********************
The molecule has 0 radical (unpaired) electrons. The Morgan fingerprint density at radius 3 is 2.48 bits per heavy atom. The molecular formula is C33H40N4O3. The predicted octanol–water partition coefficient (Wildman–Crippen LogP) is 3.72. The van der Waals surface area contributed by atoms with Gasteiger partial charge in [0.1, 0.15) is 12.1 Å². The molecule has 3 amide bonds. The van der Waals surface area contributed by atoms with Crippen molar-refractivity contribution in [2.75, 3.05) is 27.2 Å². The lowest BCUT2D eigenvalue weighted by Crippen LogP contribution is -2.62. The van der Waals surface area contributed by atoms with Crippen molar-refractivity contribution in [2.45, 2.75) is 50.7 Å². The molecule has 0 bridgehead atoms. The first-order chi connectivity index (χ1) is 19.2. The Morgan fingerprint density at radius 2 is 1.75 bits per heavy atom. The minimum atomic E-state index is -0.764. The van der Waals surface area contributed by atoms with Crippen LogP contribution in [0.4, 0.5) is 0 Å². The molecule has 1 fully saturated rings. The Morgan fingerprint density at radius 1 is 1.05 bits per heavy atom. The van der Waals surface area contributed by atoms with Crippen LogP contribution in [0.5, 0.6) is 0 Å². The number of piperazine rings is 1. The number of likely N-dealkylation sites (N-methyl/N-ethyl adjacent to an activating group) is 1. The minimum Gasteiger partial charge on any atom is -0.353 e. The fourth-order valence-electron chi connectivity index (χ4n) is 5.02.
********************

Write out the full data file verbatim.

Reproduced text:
The molecule has 0 radical (unpaired) electrons. The Morgan fingerprint density at radius 3 is 2.48 bits per heavy atom. The molecular formula is C33H40N4O3. The predicted octanol–water partition coefficient (Wildman–Crippen LogP) is 3.72. The van der Waals surface area contributed by atoms with Gasteiger partial charge in [0.1, 0.15) is 12.1 Å². The molecule has 3 amide bonds. The van der Waals surface area contributed by atoms with Crippen molar-refractivity contribution in [2.75, 3.05) is 27.2 Å². The lowest BCUT2D eigenvalue weighted by Crippen LogP contribution is -2.62. The van der Waals surface area contributed by atoms with Crippen molar-refractivity contribution in [2.45, 2.75) is 50.7 Å². The molecule has 0 bridgehead atoms. The first-order chi connectivity index (χ1) is 19.2. The Morgan fingerprint density at radius 2 is 1.75 bits per heavy atom. The minimum atomic E-state index is -0.764. The van der Waals surface area contributed by atoms with Crippen LogP contribution in [0.4, 0.5) is 0 Å². The molecule has 1 fully saturated rings. The Morgan fingerprint density at radius 1 is 1.05 bits per heavy atom. The van der Waals surface area contributed by atoms with Crippen LogP contribution in [0.5, 0.6) is 0 Å². The number of piperazine rings is 1. The number of likely N-dealkylation sites (N-methyl/N-ethyl adjacent to an activating group) is 1. The minimum Gasteiger partial charge on any atom is -0.353 e. The fourth-order valence-electron chi connectivity index (χ4n) is 5.02.